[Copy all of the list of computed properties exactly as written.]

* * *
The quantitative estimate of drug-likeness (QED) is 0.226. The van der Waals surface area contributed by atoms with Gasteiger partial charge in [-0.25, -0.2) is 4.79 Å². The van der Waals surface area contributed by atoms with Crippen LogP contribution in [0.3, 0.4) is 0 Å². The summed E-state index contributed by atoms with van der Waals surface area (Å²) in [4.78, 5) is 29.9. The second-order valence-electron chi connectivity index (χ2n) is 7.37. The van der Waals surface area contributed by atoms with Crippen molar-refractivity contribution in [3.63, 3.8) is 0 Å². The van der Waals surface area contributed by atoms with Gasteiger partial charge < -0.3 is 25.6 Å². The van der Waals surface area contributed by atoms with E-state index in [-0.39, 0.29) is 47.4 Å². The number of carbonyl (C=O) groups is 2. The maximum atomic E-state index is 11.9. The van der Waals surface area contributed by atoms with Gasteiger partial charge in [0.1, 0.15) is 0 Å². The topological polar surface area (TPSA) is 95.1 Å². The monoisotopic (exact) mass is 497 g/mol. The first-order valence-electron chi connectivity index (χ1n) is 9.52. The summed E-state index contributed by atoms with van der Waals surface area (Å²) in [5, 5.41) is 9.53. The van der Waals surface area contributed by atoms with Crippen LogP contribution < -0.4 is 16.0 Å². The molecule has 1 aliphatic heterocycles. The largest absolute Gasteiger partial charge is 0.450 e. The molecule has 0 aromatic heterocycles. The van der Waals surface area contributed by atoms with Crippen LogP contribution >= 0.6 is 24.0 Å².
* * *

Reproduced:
The quantitative estimate of drug-likeness (QED) is 0.226. The van der Waals surface area contributed by atoms with Gasteiger partial charge in [-0.25, -0.2) is 4.79 Å². The van der Waals surface area contributed by atoms with Crippen LogP contribution in [0.3, 0.4) is 0 Å². The summed E-state index contributed by atoms with van der Waals surface area (Å²) in [4.78, 5) is 29.9. The second-order valence-electron chi connectivity index (χ2n) is 7.37. The van der Waals surface area contributed by atoms with Crippen molar-refractivity contribution in [3.63, 3.8) is 0 Å². The van der Waals surface area contributed by atoms with Gasteiger partial charge < -0.3 is 25.6 Å². The van der Waals surface area contributed by atoms with E-state index in [-0.39, 0.29) is 47.4 Å². The number of carbonyl (C=O) groups is 2. The maximum atomic E-state index is 11.9. The van der Waals surface area contributed by atoms with Gasteiger partial charge in [0.1, 0.15) is 0 Å². The topological polar surface area (TPSA) is 95.1 Å². The monoisotopic (exact) mass is 497 g/mol. The first-order valence-electron chi connectivity index (χ1n) is 9.52. The summed E-state index contributed by atoms with van der Waals surface area (Å²) in [5, 5.41) is 9.53. The van der Waals surface area contributed by atoms with Crippen LogP contribution < -0.4 is 16.0 Å². The molecule has 1 aliphatic heterocycles. The largest absolute Gasteiger partial charge is 0.450 e. The molecule has 0 aromatic heterocycles. The van der Waals surface area contributed by atoms with Crippen LogP contribution >= 0.6 is 24.0 Å².